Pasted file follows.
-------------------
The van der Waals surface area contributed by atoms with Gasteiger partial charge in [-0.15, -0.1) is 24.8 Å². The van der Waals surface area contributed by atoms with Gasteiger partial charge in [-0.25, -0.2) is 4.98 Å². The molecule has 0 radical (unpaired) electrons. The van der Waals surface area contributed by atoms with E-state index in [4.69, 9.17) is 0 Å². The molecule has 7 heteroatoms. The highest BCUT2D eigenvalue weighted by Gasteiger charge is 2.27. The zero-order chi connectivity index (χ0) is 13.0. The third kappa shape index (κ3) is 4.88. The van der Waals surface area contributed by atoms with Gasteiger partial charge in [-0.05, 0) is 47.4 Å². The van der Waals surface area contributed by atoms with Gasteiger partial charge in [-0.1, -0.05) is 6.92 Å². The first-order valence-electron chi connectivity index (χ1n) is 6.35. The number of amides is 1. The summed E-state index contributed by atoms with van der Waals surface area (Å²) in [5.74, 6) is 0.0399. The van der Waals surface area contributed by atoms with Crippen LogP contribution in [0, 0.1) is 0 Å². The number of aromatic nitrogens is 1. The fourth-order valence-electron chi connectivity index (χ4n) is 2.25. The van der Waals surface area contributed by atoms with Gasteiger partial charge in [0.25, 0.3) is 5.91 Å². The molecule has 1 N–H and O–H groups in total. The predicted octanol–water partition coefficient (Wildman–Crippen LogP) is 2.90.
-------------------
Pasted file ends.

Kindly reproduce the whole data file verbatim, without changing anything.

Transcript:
The van der Waals surface area contributed by atoms with Gasteiger partial charge in [-0.15, -0.1) is 24.8 Å². The van der Waals surface area contributed by atoms with Gasteiger partial charge in [-0.25, -0.2) is 4.98 Å². The molecule has 0 radical (unpaired) electrons. The van der Waals surface area contributed by atoms with E-state index in [4.69, 9.17) is 0 Å². The molecule has 7 heteroatoms. The highest BCUT2D eigenvalue weighted by Gasteiger charge is 2.27. The zero-order chi connectivity index (χ0) is 13.0. The third kappa shape index (κ3) is 4.88. The van der Waals surface area contributed by atoms with Gasteiger partial charge in [-0.05, 0) is 47.4 Å². The van der Waals surface area contributed by atoms with Gasteiger partial charge in [-0.1, -0.05) is 6.92 Å². The first-order valence-electron chi connectivity index (χ1n) is 6.35. The number of amides is 1. The summed E-state index contributed by atoms with van der Waals surface area (Å²) in [5.74, 6) is 0.0399. The van der Waals surface area contributed by atoms with Crippen LogP contribution in [0, 0.1) is 0 Å². The number of aromatic nitrogens is 1. The fourth-order valence-electron chi connectivity index (χ4n) is 2.25. The van der Waals surface area contributed by atoms with Gasteiger partial charge in [0.25, 0.3) is 5.91 Å². The molecule has 1 N–H and O–H groups in total. The predicted octanol–water partition coefficient (Wildman–Crippen LogP) is 2.90.